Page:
Tara surprised me by dropping off a cappuccino after lunch. With a cupcake to go along with it. I gots me a good wife, that’s for sure! We are normally both more likely to order a flavored latte, but we found the cappuccino quite enjoyable. Frothy and foamy, with a nice flavor. I’d get one again!

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280/365: National Frappé Day

Today’s food holiday may have you foaming at the mouth. October 7 is National Frappé Day!

National Frappé DayIf you’re wondering what a frappé is, well, it’s all Greek to me. No, really: the frappé was invented in Greece in 1957 and is considered the national beverage, popular with both locals and tourists alike. During an International Trade Fair in Thessaloniki, Nestlé  was demonstrating a new beverage geared toward children: an instant chocolate drink made by combining chocolate with milk and mixing it together in a shaker. “New” product?! This sounds suspiciously like chocolate milk to me! In any case, a Nestlé employee, Dimitris Vakondios, was craving coffee but couldn’t find any hot water nearby, so he mixed instant coffee in the shaker with cold water and ice cubes, accidentally inventing a delicious, frothy beverage. The word frappé is French in origin, and refers to anything chilled. In the past couple of decades frappés have become popular around the world; in the U.S., they refer to either a chilled or frozen iced coffee drink. Starbucks’ Frappuccino is one popular version, but even McDonald’s has recently gotten into the act with the introduction of their own frappé.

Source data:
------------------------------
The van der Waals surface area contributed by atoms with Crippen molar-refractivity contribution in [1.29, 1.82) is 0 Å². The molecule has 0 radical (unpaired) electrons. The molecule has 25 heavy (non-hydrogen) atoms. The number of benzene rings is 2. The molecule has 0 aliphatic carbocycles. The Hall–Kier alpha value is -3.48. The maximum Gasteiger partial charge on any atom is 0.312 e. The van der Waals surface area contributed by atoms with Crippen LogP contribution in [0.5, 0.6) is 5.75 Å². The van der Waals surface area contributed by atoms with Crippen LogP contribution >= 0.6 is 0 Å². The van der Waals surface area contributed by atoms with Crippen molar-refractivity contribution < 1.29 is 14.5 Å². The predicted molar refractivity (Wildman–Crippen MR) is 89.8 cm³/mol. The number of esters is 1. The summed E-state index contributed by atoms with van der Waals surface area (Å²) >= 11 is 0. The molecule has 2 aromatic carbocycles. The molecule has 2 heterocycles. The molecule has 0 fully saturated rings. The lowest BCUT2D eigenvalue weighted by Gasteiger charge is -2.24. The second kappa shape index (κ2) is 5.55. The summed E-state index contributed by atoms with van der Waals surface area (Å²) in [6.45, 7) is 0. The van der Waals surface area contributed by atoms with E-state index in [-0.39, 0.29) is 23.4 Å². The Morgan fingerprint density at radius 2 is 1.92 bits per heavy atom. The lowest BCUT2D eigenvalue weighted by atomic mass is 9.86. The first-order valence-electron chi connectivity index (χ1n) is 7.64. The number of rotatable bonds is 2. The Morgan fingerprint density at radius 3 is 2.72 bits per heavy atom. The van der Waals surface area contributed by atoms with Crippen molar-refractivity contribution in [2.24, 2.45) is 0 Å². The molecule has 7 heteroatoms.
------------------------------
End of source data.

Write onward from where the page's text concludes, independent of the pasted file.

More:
Speaking of the Golden Arches, we grabbed a caramel frappé from there to split this morning. All things considered, it wasn’t bad, but a little on the sweet side.

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249/365: National Coffee Ice Cream Day